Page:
Before he passed away at the age of 46, Philip Seymour Hoffman starred in 52 feature films. Starring roles, character pieces, chameleon work—he left a legacy nearly unmatched in both quality and quantity. Now, with P.S.H. I Love You, Jonah Koslofsky wafts through the cornucopia of the man’s offerings.
In David Mamet’s State and Main, Philip Seymour Hoffman plays a breath of fresh air. He’s surrounded by scumbags, of course: this is a Mamet movie, though not a particularly good one. A playwright-turned-screenwriter, Joe White (Hoffman) might not survive his first film production. His period piece – well, the period piece that began as his script “The Old Mill” – needs a new location. Back in the town in which they were meant to shoot, the lead actor slept with an underage girl.
Things are going south, fast; cast and crew go west to the small town of Waterford, Vermont, which they hope to quickly colonize for their colonial production. “It’s about purity,” Joe keeps saying of his story, but it’s being made by an impure industry. The director, Walt Price (William H. Macy) is happy to leave the artistry to anyone else, his hands full with his stars, pedophile Bob Barrenger (a pitch-perfect Alec Baldwin), and newly-religious lead actress Claire Wellesley (Sarah Jessica Parker). Running out of money, the director decides to cut the titular old mill.
As you’d expect, this presents a problem for White, who bumbles around searching for inspiration. Thankfully, he bumps into another talented writer, Waterford local Ann. She’s played by Rebecca Pidgeon, Mamet’s spouse – the writer/director essentially sends his on-screen surrogate into the arms of his real world wife. Their relationship presents an anomaly for two reasons: it’s the rare instance here where Mamet’s “clever” blurring of the lines between reality and artifice actually works, their scenes together the only times State and Main is allowed to be warm and sweet.
Because the rest is despicable – and frequently misguided. This is almost two hours of movie biz inside baseball, chalk full of grinding gears and amoral executives. A few years later, Entourage would do similar “satire,” pretending to poke fun at sexist producers and disgusting agents without ever really holding anyone accountable. Sure, we’re not supposed to like the men who manipulate Parker’s Claire and protect Baldwin’s Bobby, but we’re not supposed to hate them either. They’re just doing their jobs! And their job is to make movies, and you like movies! Who cares who gets hurt along the way?
Mulholland Dr. this is not. It’s shockingly toothless stuff from the man behind Glengarry Glen Ross – nothing cuts as deep as it should. Mamet equates the movie people with the Waterfordians, from the power-hungry Doug (a young Clark Gregg) to the quietly corrupt town doctor (Michael Higgins). These are rotten apples next to oranges: even at their worst, no one of Mamet’s quaint New England is perpetrating the level of abuse the fictional folks behind the camera are carrying out (which itself is nothing next to the actual abuse people in Hollywood were committing at the time).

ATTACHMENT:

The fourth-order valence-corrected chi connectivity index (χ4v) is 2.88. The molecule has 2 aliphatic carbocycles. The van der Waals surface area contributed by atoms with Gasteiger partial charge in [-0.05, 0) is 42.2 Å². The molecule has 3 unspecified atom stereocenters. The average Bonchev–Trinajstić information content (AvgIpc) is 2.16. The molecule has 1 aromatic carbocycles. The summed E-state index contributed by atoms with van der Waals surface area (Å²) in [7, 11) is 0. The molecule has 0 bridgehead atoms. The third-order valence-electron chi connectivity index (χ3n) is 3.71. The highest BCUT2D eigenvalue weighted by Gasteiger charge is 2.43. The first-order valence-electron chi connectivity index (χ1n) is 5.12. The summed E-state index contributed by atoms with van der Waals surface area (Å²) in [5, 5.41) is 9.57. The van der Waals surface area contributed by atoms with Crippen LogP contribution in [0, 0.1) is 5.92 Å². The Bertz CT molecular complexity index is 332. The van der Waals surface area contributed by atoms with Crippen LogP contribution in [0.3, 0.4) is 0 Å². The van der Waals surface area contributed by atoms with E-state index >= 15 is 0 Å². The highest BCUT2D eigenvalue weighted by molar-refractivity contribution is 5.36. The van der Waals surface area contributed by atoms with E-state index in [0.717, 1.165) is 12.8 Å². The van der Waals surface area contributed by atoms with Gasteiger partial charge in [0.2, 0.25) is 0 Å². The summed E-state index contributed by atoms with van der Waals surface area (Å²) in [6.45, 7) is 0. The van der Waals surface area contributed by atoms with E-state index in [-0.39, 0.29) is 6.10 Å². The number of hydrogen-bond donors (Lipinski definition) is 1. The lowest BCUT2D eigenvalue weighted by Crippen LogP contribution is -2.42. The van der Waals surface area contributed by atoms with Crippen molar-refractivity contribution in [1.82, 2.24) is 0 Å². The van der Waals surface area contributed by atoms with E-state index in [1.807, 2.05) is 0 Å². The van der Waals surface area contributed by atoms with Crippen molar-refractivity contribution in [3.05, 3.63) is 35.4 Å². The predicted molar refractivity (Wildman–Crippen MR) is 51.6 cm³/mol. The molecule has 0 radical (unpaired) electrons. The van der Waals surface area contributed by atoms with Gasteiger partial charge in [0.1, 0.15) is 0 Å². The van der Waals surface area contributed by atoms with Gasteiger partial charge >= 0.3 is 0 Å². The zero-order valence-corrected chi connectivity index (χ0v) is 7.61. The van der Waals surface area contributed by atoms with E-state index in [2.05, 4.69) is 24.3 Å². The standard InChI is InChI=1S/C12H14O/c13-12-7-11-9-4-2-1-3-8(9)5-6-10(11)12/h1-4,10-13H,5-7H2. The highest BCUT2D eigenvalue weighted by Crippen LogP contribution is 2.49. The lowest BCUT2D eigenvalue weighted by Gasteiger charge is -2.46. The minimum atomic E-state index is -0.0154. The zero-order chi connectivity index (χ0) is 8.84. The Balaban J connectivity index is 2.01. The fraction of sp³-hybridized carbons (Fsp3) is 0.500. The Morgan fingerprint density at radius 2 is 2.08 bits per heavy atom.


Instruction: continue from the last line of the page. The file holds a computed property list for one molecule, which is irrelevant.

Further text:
Mamet’s mise-en-scene is also stiff as a board. The score, from composer Theodore Shapiro, feels far too upbeat for the shouting matches and snappy dialogue. The abrupt swerves into surrealism aren’t earned, and there’s nothing distinct about this town we’re trapped in. For a film about the process of filmmaking, you’d think Mamet would, you know, put some thought into his filmmaking. State and Main isn’t quite stuck on a stage, but it doesn’t feel like it’s made it all the way to the screen, either.
It’s shockingly toothless stuff from the man behind Glengarry Glen Ross – nothing cuts as deep as it should.
At least there’s Philip Seymour Hoffman. His Joe has this immediate soft sensitivity that’s instantly endearing. As he should, Joe sticks out among the agents, producers and bad actors – you hope, maybe hopelessly, that he won’t wind up corrupted by the powerful people around him. Hoffman infuses the character with an old-fashioned, clumsy chivalry – he seems so young and unsure of himself (especially compared to the performance I wrote about last week). At the same time, he doesn’t seem completely out of place next to the rougher figures – as in a lot of his best work, Hoffman both fits into the texture of the film while outdoing the rest of the cast.
But this isn’t just Joe’s story, it’s an ensemble comedy pretending it’s not a tragedy. At least Mank is built around a single individual and doesn’t try to convince you it’s set in a just universe. I’m left lamenting the film – or the play – David Mamet and Philip Seymour Hoffman could’ve made together. The pair only worked together once and frankly, I think Mamet should’ve made him something meatier than a tame representation of himself. A breath of fresh air only goes so far when everything else stinks.
Oh, one more thing! It’s the final P.S.H. I Love You of 2020, and I just wanted to thank everyone who’s read and supported this column! Writing these essays has been one of the year’s few joys, and I’m really looking forward to finishing this project over the first half of next year. I can’t wait to finally break down his collaborations with Paul Thomas Anderson. Thanks again.